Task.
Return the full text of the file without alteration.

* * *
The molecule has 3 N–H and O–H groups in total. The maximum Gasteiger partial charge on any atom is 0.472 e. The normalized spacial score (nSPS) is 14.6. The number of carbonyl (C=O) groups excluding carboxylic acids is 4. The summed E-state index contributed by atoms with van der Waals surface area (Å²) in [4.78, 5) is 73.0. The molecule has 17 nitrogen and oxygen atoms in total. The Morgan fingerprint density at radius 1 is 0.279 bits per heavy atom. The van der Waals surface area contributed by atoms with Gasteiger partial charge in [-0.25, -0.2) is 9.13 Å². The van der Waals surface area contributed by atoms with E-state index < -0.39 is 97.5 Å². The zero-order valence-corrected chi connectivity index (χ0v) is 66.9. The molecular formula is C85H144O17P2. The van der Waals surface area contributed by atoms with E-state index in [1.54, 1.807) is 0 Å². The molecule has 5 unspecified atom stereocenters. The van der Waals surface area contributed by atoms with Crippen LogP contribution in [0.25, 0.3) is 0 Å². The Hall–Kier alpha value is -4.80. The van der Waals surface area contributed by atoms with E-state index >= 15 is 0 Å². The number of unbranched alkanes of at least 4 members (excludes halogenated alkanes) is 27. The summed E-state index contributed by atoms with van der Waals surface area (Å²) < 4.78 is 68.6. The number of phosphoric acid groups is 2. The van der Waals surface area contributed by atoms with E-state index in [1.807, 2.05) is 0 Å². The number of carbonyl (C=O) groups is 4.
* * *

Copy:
The molecule has 3 N–H and O–H groups in total. The maximum Gasteiger partial charge on any atom is 0.472 e. The normalized spacial score (nSPS) is 14.6. The number of carbonyl (C=O) groups excluding carboxylic acids is 4. The summed E-state index contributed by atoms with van der Waals surface area (Å²) in [4.78, 5) is 73.0. The molecule has 17 nitrogen and oxygen atoms in total. The Morgan fingerprint density at radius 1 is 0.279 bits per heavy atom. The van der Waals surface area contributed by atoms with Gasteiger partial charge in [-0.25, -0.2) is 9.13 Å². The van der Waals surface area contributed by atoms with E-state index < -0.39 is 97.5 Å². The zero-order valence-corrected chi connectivity index (χ0v) is 66.9. The molecular formula is C85H144O17P2. The van der Waals surface area contributed by atoms with E-state index in [1.54, 1.807) is 0 Å². The molecule has 5 unspecified atom stereocenters. The van der Waals surface area contributed by atoms with Crippen LogP contribution in [0.25, 0.3) is 0 Å². The Hall–Kier alpha value is -4.80. The van der Waals surface area contributed by atoms with E-state index >= 15 is 0 Å². The number of unbranched alkanes of at least 4 members (excludes halogenated alkanes) is 27. The summed E-state index contributed by atoms with van der Waals surface area (Å²) < 4.78 is 68.6. The number of phosphoric acid groups is 2. The van der Waals surface area contributed by atoms with E-state index in [1.807, 2.05) is 0 Å². The number of carbonyl (C=O) groups is 4.